Water hemlock (Cicuta virosa
) is an erect, branched, leafy, semi-aquatic herb, which is considered one of the most violently toxic plants. It is frequently found directly in the water or on the banks of shallow streams, lakes, creeks, ponds, canals, or ditches.
Water hemlock attributes:
- Height: up to 6 feet
- Stem: Stout, purple-streaked
- Leaves: Alternately placed compound leaves, often a foot long. Consists of numerous lance-shaped, sharply toothed, vein branched leaflets 1 to 5 inches long.
- Flowers: Small white flowers in compound umbrella-like heads are found on the stem and upper most branches.
- Roots: Extend out from the base of the stem; swollen and form tubers 3 to 4 inches long.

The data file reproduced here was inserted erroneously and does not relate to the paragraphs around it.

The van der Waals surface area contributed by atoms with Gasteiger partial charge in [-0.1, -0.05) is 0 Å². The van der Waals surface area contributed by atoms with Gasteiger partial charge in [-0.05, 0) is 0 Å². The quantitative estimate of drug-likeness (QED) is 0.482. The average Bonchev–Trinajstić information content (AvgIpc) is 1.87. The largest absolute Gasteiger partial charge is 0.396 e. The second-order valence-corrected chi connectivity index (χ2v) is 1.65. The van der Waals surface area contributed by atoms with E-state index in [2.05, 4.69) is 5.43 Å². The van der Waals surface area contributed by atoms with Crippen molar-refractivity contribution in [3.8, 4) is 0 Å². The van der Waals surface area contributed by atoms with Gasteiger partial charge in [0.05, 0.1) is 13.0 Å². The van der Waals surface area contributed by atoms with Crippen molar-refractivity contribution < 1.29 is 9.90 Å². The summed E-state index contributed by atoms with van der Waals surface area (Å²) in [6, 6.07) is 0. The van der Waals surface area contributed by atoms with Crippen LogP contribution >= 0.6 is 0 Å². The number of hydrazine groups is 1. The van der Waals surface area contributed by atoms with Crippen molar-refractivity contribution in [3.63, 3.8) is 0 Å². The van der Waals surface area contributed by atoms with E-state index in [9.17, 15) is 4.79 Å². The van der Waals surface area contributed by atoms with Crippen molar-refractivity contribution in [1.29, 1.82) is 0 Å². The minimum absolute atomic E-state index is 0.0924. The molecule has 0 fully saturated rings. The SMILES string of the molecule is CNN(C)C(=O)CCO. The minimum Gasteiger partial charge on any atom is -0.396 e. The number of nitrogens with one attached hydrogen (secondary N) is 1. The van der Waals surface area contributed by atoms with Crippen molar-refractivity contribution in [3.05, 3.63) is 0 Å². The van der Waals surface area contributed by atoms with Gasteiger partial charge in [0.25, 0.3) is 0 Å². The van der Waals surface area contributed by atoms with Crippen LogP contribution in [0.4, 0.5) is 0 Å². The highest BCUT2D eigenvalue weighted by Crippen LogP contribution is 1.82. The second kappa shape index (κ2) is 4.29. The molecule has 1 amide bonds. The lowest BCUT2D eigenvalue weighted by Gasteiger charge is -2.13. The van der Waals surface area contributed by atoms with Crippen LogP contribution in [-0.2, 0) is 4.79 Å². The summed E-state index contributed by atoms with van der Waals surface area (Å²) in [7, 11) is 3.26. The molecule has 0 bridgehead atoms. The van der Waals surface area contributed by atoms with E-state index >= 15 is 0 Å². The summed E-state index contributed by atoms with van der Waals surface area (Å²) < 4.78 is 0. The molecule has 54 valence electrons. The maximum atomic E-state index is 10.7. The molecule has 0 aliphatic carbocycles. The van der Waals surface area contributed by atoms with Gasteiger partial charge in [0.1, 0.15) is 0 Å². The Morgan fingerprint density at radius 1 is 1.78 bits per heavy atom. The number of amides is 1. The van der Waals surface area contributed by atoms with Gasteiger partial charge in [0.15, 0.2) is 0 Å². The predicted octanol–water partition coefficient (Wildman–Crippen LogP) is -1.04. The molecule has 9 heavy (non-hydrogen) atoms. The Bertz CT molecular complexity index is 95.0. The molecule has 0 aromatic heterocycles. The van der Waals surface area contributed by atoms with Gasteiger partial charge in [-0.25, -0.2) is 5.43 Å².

All parts of water hemlock contains cicutoxin, a potent neurotoxin, and cicutol, an unsaturated aliphathic alcohol. Cicutoxin acts as a GABA-receptor antagonist, and its action in the central nervous system (CNS) is considered responsible for the highly dramatic and often fatal intoxication following ingestion. Toxicity of water hemlock decreases throughout the growing season; however, the roots remain highly toxic year-round.
Clinical signs usually appear within an hour and death from respiratory failure may occur within a few hours. Due to the acute nature of the poisoning, animals are often found dead not far from the habitat of the plant, where the plant’s roots may have become exposed following a previous drop in the water level.
Most poisoning cases occur during the early stage of growth of the plant, from animals eating the young leaves and stems sprouting from the ground, as in doing so they often pull the shallow tubers out of the soft wet ground and consume them as well. Death is reported in horses ingesting about 2 g/kg of body weight or about 2 lb per 1,000 pound horse.